You can always tell the specter of South by Southwest is looming over us when random Pitchforkable indie bands start trickling into town on their way to Austin. We arrived on Elliston Place and waded through a sea of metalcore fans outside Exit/In, expecting to cross the street catch and catch And The Relatives laying down some Pavement-style jams. Burned again by The End's MySpace page, we were instead witness to a somewhat crippled Flora Shakespeare.
The band struggled through a semi-acoustic set, missing a legit drummer, a piano and the bassist's shoes. They would've been better off ditching the percussion entirely instead of leaving it in the hands of a guy who admits he's not a drummer. But not by much. We got the feeling Flora Shakespeare might be a good band in another context, but this wasn't it.
We wanted to pay attention to Mon Khmer, we really did -- the minimalist brooding space-rock we peeped on their MySpace was interesting enough to get us out our door and into The End's at a reasonable hour, but we hadn't counted on the drunken disturbance that awaited. Midway through the band's first song, a fellow who was clearly blitzed out of his mind lumbered onto the floor and held our attention hostage. The crowd backed up a good 10 feet to give him and his one-man slow-motion mosh-pit dance moves some space. He occasionally lurched into the audience to pull someone into a clumsy waltz before slumping onto the edge of the stage to catch a second wind. By the time Mon Khmer was closing their set with a surprisingly spot-on cover of "Do It Again" by Steely Dan, three bystanders were carrying the dude out the door and we realized we had basically missed Mon Khmer's whole show. Sorry, dudes.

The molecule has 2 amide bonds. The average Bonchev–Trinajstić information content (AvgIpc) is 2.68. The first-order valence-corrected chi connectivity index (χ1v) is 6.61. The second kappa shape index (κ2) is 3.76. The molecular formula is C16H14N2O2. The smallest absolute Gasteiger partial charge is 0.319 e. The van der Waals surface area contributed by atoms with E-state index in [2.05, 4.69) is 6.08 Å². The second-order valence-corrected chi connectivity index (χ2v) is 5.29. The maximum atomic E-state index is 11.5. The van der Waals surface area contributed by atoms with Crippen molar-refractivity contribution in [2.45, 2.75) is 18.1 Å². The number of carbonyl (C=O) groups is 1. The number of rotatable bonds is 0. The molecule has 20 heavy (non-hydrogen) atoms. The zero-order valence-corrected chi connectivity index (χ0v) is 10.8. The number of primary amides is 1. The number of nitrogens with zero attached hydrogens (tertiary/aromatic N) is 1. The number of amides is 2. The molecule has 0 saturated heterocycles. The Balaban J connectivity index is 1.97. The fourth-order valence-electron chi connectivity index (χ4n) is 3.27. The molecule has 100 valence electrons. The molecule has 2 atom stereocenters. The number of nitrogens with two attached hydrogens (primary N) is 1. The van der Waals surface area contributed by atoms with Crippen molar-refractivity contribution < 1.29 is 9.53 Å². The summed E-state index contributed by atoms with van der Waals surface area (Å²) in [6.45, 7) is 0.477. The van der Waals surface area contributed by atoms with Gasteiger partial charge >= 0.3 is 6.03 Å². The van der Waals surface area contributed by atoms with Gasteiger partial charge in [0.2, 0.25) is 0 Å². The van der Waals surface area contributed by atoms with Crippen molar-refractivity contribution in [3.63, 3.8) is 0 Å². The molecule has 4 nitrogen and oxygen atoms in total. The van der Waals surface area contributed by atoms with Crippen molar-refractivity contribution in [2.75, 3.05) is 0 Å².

On the other hand, we're still trying to feel out the new De Novo Dahl. There are glimmers of the in-your-face pop hooks of the old band, and their inclusion of "Be Your Man" in their sets is a welcome reminder of the past. But with three keyboards (two keyboards and an omnichord, whatever), three guitars, two drummers and a lone bassist, you could literally draw a line down the middle of the stage and come out with two full bands. The songs sound good, for sure, but we wonder if they really need that much force.
After frontman Joel J. Dahl broke a string on the first song, the band filled the time with a description of their Full Deck Project -- 54 songs released weekly for a year -- which sounds like a lot of work. We've always known De Novo Dahl to be an ambitious band, and we hope they find their footing as the rock music Voltron that Joel described them as in last month's "10 artists to watch" cover story, because nine is a lot of robot lions to join together.